Kothu Roti is a uniquely Sri Lankan dish: Here's everything you need to know
We have a dish that we haven't come across in all our travels. Something completely unique to Sri Lanka. It's called the Kothu Roti...
It all starts with flour, water and a little bit of oil – coconut oil because it's popularity is second only to water over here. There are ooooooooooh so many variations of this combination around the world it's not funny. Parata, Msemen, Shrak or Manaqish are all virtually identical. Locally, this combination is called Gothamba. It's a popular base for a meal here. As a gothamba, it can be eaten with a curry or two and sambol or three. There are two types of gothamba – egg gothamba and plain gothamba.
Egg gothamba has an egg folded in it and the plain gothambas don't. Simple. Straight forward. Then people got creative and started putting things like Nutella and even ice cream into the gothamba. But long before these innovations were launched, the Kothu was born. I had my first roast chicken kothu circa 1978 - and it had already been around forever. If I was to take a guess, I'd say the Kothu was born between 1969 and 1975. The simple, logical, reason being, my parents never had it – and their "partying" days ended around 1972-73.
Flour, water and oil... unlimited potential in little balls. 😇
The Kothu was born on the East Coast of Sri Lanka, in a town called Kattankudy. The local folklore goes that an all night eatery, the kind revered by truck drivers, found that they had a stock of gothamba rotis from the night before and an enterprising chef cut them up, added vegetables and freshly made curries and served it up to their customers.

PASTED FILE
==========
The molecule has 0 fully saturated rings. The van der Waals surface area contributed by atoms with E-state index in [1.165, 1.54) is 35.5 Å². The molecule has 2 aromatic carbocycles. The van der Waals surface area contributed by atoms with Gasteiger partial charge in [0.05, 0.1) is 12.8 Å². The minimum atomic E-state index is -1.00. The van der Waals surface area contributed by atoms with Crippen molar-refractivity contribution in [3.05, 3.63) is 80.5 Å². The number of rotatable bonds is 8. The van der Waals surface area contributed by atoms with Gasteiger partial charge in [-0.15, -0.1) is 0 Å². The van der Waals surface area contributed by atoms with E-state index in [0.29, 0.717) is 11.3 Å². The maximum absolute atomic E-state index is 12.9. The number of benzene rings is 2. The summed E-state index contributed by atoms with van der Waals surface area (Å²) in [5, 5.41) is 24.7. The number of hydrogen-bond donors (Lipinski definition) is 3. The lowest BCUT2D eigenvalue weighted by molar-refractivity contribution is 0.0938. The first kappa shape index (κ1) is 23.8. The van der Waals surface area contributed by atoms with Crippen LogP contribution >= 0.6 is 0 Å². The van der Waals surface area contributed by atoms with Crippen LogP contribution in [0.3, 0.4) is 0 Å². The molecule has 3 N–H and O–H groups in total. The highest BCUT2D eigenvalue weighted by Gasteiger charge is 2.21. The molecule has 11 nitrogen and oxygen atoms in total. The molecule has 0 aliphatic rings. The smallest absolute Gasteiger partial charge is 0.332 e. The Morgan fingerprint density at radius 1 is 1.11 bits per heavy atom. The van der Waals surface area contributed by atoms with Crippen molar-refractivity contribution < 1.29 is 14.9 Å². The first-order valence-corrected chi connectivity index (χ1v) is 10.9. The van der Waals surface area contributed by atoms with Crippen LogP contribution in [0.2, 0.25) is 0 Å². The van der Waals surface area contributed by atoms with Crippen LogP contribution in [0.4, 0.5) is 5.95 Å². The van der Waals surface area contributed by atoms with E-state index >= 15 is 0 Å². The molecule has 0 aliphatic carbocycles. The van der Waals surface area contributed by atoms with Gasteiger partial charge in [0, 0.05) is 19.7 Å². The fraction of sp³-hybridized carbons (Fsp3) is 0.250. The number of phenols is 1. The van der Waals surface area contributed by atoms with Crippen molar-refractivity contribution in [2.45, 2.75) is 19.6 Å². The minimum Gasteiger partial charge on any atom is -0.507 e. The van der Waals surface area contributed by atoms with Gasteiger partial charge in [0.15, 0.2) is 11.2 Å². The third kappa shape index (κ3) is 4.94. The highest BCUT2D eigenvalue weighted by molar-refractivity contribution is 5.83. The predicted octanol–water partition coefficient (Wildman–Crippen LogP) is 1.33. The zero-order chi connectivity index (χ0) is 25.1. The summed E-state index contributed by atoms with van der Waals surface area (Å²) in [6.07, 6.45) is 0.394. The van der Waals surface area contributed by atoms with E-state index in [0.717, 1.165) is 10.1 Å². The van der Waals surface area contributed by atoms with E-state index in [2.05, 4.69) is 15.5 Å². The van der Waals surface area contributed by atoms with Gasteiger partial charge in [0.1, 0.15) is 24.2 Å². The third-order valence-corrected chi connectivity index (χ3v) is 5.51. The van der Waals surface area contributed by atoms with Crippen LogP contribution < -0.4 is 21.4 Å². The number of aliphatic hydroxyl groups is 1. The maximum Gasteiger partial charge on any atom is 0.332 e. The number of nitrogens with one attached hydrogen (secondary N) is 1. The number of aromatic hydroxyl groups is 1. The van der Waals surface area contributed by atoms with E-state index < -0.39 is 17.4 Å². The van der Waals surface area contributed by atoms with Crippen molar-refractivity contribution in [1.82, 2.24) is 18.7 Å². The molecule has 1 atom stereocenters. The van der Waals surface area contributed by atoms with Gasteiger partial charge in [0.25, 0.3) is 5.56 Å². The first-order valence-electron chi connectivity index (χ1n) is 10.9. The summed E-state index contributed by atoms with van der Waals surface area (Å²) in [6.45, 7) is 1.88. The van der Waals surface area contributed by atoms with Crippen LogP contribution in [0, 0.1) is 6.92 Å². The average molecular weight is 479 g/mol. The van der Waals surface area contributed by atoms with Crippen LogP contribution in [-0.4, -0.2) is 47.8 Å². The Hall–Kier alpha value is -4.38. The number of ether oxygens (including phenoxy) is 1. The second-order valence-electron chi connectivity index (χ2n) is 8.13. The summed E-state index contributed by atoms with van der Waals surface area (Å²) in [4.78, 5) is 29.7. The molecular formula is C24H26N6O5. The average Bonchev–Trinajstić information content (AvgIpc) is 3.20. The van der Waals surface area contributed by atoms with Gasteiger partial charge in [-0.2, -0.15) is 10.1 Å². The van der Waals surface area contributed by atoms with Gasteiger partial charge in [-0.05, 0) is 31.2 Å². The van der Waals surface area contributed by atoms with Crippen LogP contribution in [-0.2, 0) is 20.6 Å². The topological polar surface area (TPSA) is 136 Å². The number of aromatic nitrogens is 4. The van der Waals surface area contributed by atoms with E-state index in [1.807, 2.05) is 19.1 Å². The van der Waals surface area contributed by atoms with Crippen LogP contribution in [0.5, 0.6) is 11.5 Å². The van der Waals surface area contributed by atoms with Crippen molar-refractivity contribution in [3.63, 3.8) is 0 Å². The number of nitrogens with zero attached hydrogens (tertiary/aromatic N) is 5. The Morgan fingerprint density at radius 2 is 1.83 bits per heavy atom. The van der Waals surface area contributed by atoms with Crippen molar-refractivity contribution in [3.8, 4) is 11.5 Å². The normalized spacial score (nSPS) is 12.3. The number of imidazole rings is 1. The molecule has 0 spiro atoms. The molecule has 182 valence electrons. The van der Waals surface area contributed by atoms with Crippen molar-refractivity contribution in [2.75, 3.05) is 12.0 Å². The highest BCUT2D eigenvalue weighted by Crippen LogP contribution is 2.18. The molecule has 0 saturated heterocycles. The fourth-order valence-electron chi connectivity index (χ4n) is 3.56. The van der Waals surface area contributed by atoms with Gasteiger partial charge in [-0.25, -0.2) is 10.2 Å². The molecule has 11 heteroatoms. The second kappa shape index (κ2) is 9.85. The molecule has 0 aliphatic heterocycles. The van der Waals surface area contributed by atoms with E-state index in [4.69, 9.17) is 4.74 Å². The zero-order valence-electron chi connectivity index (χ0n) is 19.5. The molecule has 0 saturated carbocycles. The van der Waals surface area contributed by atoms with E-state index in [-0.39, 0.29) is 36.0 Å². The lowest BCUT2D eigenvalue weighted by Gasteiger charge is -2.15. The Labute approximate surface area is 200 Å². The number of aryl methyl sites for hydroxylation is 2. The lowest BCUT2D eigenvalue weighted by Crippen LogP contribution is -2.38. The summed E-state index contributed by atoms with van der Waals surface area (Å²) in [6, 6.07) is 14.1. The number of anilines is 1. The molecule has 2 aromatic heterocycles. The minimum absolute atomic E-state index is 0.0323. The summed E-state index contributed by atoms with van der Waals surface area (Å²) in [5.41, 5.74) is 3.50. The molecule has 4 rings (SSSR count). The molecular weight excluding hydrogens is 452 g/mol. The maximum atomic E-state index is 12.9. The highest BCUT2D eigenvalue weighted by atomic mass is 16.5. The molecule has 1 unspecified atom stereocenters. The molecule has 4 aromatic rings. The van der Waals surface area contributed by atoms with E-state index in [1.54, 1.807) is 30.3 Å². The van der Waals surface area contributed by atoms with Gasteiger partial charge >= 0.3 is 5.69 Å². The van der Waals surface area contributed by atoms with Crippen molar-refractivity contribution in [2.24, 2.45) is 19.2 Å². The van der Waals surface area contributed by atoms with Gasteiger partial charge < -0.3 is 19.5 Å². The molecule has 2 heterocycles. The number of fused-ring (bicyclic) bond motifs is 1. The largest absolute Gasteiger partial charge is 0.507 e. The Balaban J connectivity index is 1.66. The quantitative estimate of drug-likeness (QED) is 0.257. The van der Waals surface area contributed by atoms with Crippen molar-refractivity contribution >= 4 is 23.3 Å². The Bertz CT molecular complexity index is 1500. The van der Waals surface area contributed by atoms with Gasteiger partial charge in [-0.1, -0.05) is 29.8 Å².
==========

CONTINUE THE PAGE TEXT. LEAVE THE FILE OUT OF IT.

What makes it unique is the way it's "cut". https://youtu.be/6Enh-X0m_wI
Naturally, our larger neighbours have something similar and thanks to the 'diaspora' it has spread around the world - but it began here. Period. No arguments entertained.
An unmolested gothamba roti. Waiting to become a Kothu.
Mr Bourdain, God rest his soul, even featured Kothu in his No Reservations program. He was the one who brought me to the world of Foodies. https://youtu.be/zwu9eiA3sNY
At home though, we do away with the sound.
100% soundless .... but still effective.
Cutting the gothamba at home gives you more control over the shape you want.
The thing about Kothu roti is you actually can add anything, anything at all, to it - and it works. Today, we pushed the boat out. For dinner, we had a bratwurst and bacon Kothu - now, called the B&B Kothu. Both the bratwurst and the bacon were store brands (read: not very good).
Bratwurst, bacon, ginger and garlic - nothing over here is cooked without ginger and garlic.
No griddles for us... just a well used, large frying pan. Eggs are thrown in too. The Great Sri Lankan fry-up!
A generous amount of pepper added
The thing about the kothu, is the fact that you can add anything to it. This, hand on heart, was the first time ever we made the B&B Kothu for dinner. And it worked. Our usual combos are whatever curries we have left over from lunch, or from dinner the night before. Roast chicken kothu? A standard. Beef curry kothu? Definitely.
The chopped kothu is added to the bratwurst and bacon and eggs and they are all mixed up.
Tomato - chilli sauce added to zing things up.
The magic of the kothu, or indeed, the gothamba itself, is it really can be used as the base in anything - including desserts.
Just chop chocolate, fruit, cake, any sweet treat you can think of, or even cheese (this is also a main dish, should you need it) into the kothu, and viola - you've got dessert. Marmite? Yup. Jam? Yup! Pickles? Yup? Jams and Pickles? Ummmmm.... whatever turns you on...? I guess...? That is the magic of the kothu! You could plan an entire meal, from starter to dessert having a kothu roti base. Dare me if you dare.
The B&B Kothu. Dinner. Garnished with leeks and bell pepper.
So – the kothu roti – the uniquely Sri Lankan dish that's the answer to the question: "what else can I do with flour, water and a little bit of oil"? The answer to that question is, a lot! The end.
P.S. Curfew is technically over. But there are pockets in Colombo that are no-go areas. So I can drive from my place to the coast, but I can't stop over at my parents place because their area is a no-go area. I'd have to drive through their area, no stopping, no putting the vehicles window down, nothing - until I get to the coast. Go figure.
Adusting to this new world order is hard!